China and India - the reality beyond the hype

6 August 2007

Introductory thoughts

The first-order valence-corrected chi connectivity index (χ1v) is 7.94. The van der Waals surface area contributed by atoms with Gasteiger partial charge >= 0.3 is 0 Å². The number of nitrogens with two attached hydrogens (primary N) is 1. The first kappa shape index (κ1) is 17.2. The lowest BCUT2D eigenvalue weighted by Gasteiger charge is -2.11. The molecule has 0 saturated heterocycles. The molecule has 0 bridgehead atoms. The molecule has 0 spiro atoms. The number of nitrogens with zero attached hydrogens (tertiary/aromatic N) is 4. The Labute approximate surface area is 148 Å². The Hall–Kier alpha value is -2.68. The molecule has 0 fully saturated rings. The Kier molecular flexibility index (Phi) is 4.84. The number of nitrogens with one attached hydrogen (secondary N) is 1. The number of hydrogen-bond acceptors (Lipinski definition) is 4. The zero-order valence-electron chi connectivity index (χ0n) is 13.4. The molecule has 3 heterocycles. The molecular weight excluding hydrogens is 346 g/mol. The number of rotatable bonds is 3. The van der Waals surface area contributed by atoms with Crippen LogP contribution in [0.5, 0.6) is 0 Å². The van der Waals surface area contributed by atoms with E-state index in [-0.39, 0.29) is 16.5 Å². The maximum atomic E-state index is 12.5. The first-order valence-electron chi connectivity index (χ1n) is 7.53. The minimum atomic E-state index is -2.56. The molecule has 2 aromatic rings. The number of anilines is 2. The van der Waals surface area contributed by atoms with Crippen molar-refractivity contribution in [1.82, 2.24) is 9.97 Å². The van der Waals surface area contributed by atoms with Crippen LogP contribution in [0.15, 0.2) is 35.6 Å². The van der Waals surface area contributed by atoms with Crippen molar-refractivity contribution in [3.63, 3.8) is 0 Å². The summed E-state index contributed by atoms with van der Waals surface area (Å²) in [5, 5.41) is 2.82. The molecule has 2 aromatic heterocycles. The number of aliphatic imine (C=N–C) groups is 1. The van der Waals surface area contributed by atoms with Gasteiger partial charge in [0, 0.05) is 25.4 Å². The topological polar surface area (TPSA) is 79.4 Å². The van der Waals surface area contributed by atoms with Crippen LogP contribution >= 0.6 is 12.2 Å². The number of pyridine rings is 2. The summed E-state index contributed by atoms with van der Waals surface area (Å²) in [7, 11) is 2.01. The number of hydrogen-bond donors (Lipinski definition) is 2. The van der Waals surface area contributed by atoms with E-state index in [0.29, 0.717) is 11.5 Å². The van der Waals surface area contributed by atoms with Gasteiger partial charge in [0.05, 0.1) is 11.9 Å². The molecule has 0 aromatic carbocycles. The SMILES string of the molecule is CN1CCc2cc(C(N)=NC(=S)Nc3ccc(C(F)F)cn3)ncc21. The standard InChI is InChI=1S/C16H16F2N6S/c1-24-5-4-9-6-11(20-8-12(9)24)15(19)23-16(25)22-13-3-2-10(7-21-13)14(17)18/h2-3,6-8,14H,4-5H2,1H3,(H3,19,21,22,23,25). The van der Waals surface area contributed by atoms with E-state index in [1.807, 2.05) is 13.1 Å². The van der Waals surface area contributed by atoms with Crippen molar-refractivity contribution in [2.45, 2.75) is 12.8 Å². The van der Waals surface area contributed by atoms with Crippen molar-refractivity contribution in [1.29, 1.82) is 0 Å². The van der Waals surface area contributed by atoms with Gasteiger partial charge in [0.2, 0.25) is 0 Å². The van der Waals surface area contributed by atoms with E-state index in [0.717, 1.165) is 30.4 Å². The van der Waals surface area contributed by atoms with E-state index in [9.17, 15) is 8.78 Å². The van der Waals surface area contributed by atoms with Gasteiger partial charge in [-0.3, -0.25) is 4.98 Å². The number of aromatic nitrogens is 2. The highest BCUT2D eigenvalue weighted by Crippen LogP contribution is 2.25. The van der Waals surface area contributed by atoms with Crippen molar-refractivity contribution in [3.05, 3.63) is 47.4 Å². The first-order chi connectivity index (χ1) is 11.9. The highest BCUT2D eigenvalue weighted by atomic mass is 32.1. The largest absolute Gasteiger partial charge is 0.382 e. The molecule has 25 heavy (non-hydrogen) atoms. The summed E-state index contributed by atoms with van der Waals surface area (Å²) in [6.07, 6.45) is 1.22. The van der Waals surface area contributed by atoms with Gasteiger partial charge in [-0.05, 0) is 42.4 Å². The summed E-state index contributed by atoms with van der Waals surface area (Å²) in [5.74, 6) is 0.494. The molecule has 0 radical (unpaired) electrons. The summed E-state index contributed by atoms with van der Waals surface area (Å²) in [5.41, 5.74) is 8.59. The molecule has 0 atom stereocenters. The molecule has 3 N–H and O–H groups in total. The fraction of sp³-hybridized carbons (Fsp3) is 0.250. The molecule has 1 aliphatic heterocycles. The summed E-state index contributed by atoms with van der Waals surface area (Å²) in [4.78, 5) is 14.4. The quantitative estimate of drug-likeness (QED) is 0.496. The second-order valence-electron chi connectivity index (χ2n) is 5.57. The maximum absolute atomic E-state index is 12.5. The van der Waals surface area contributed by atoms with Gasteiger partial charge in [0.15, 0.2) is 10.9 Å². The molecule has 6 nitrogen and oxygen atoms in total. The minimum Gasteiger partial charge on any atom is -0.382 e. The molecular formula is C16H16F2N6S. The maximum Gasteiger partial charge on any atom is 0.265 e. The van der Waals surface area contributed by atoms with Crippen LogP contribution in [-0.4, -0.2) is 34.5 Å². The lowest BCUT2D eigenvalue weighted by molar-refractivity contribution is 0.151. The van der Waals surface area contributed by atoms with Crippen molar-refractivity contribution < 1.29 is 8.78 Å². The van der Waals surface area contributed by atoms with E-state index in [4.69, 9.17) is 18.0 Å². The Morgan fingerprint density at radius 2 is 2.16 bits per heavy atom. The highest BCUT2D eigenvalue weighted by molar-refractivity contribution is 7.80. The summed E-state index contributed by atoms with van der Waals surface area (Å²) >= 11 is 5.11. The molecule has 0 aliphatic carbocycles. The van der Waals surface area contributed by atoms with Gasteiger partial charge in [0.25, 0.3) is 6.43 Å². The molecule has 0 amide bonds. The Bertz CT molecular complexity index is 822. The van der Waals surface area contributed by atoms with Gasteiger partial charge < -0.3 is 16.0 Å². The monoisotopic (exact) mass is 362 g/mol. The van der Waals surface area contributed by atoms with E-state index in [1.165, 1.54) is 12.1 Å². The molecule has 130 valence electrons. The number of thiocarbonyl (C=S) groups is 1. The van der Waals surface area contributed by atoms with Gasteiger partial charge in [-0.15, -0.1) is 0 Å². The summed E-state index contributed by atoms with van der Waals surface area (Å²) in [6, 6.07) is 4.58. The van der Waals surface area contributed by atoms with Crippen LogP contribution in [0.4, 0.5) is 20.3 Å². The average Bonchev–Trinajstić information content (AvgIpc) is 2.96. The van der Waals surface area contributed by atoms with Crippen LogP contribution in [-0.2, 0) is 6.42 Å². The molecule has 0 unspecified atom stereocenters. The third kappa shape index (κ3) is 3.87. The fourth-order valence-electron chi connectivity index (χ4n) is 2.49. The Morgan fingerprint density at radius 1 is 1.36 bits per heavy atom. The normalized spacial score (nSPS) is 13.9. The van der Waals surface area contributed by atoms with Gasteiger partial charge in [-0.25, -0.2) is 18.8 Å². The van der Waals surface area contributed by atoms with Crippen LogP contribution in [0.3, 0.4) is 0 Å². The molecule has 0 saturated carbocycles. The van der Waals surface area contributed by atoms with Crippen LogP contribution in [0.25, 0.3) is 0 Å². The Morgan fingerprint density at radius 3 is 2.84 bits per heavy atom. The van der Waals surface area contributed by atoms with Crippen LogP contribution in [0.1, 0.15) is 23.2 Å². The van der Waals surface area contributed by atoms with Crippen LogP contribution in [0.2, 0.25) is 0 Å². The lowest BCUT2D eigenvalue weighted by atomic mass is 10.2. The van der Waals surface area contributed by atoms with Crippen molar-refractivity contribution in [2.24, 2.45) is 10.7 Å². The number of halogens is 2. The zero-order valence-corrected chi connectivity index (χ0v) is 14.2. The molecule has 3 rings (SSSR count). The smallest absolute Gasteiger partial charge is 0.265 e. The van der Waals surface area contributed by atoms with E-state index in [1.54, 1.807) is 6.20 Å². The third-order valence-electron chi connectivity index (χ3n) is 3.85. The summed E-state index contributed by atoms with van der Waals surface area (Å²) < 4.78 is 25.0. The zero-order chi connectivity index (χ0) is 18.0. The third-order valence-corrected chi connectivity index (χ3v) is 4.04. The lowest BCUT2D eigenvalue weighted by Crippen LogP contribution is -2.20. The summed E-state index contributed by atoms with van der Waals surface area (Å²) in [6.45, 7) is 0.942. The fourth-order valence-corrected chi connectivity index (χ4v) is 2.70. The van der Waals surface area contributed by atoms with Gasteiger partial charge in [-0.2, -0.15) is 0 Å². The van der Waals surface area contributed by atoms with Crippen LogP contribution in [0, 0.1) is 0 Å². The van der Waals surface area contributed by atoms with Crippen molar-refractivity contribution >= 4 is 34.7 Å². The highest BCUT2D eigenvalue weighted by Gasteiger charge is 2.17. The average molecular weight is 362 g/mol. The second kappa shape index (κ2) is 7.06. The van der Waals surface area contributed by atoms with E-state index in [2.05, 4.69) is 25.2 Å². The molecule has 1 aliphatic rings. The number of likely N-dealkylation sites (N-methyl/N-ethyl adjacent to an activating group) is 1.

China now produces 40% of the world's leather and over 70% of the world's shoes. India has 20% of the world's livestock that will supply hides to the market to be converted into leather. Neither of these countries is new to manufacturing leather, both have had indigenous production for the home market and in-depth training facilities for future technologists for a long time. Recent changes in leather businesses and manufacturing of leather product have followed the trend of other industries and production and have moved or are moving to China.